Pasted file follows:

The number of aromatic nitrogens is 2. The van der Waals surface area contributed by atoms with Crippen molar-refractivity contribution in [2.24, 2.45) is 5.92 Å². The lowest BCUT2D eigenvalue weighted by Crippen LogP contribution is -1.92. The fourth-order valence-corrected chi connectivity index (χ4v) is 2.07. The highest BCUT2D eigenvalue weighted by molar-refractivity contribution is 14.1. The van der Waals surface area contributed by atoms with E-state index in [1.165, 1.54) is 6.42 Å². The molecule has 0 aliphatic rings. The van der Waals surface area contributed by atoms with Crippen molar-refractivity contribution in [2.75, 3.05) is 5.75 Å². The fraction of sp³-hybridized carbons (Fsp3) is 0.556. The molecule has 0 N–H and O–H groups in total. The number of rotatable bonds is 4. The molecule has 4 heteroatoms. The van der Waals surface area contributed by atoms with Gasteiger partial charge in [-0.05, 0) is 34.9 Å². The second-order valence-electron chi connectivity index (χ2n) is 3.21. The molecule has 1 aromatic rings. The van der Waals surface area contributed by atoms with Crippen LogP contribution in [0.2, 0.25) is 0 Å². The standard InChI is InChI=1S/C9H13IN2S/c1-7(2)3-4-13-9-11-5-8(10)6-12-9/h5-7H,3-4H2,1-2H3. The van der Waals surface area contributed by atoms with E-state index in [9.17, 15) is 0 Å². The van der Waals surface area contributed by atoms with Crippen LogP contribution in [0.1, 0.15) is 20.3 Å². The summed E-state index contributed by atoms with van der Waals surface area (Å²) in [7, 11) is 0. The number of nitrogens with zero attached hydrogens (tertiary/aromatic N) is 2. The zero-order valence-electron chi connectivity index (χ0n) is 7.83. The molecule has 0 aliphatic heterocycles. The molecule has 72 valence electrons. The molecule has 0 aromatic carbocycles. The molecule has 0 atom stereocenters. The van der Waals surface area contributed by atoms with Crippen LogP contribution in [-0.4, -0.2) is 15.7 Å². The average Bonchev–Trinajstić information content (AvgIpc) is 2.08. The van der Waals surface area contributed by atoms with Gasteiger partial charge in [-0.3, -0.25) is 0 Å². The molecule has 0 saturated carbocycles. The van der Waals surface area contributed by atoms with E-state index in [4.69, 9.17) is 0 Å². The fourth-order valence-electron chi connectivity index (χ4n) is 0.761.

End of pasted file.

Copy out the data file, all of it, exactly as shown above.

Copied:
The number of aromatic nitrogens is 2. The van der Waals surface area contributed by atoms with Crippen molar-refractivity contribution in [2.24, 2.45) is 5.92 Å². The lowest BCUT2D eigenvalue weighted by Crippen LogP contribution is -1.92. The fourth-order valence-corrected chi connectivity index (χ4v) is 2.07. The highest BCUT2D eigenvalue weighted by molar-refractivity contribution is 14.1. The van der Waals surface area contributed by atoms with E-state index in [1.165, 1.54) is 6.42 Å². The molecule has 0 aliphatic rings. The van der Waals surface area contributed by atoms with Crippen molar-refractivity contribution in [2.75, 3.05) is 5.75 Å². The fraction of sp³-hybridized carbons (Fsp3) is 0.556. The molecule has 0 N–H and O–H groups in total. The number of rotatable bonds is 4. The molecule has 4 heteroatoms. The van der Waals surface area contributed by atoms with Gasteiger partial charge in [-0.05, 0) is 34.9 Å². The second-order valence-electron chi connectivity index (χ2n) is 3.21. The molecule has 1 aromatic rings. The van der Waals surface area contributed by atoms with Crippen LogP contribution in [0.2, 0.25) is 0 Å². The standard InChI is InChI=1S/C9H13IN2S/c1-7(2)3-4-13-9-11-5-8(10)6-12-9/h5-7H,3-4H2,1-2H3. The van der Waals surface area contributed by atoms with E-state index in [9.17, 15) is 0 Å². The van der Waals surface area contributed by atoms with Crippen LogP contribution in [0.1, 0.15) is 20.3 Å². The summed E-state index contributed by atoms with van der Waals surface area (Å²) in [7, 11) is 0. The number of nitrogens with zero attached hydrogens (tertiary/aromatic N) is 2. The zero-order valence-electron chi connectivity index (χ0n) is 7.83. The molecule has 0 aliphatic heterocycles. The molecule has 72 valence electrons. The molecule has 0 aromatic carbocycles. The molecule has 0 atom stereocenters. The van der Waals surface area contributed by atoms with Crippen LogP contribution in [-0.4, -0.2) is 15.7 Å². The average Bonchev–Trinajstić information content (AvgIpc) is 2.08. The van der Waals surface area contributed by atoms with Gasteiger partial charge in [-0.3, -0.25) is 0 Å². The molecule has 0 saturated carbocycles. The van der Waals surface area contributed by atoms with E-state index in [4.69, 9.17) is 0 Å². The fourth-order valence-electron chi connectivity index (χ4n) is 0.761.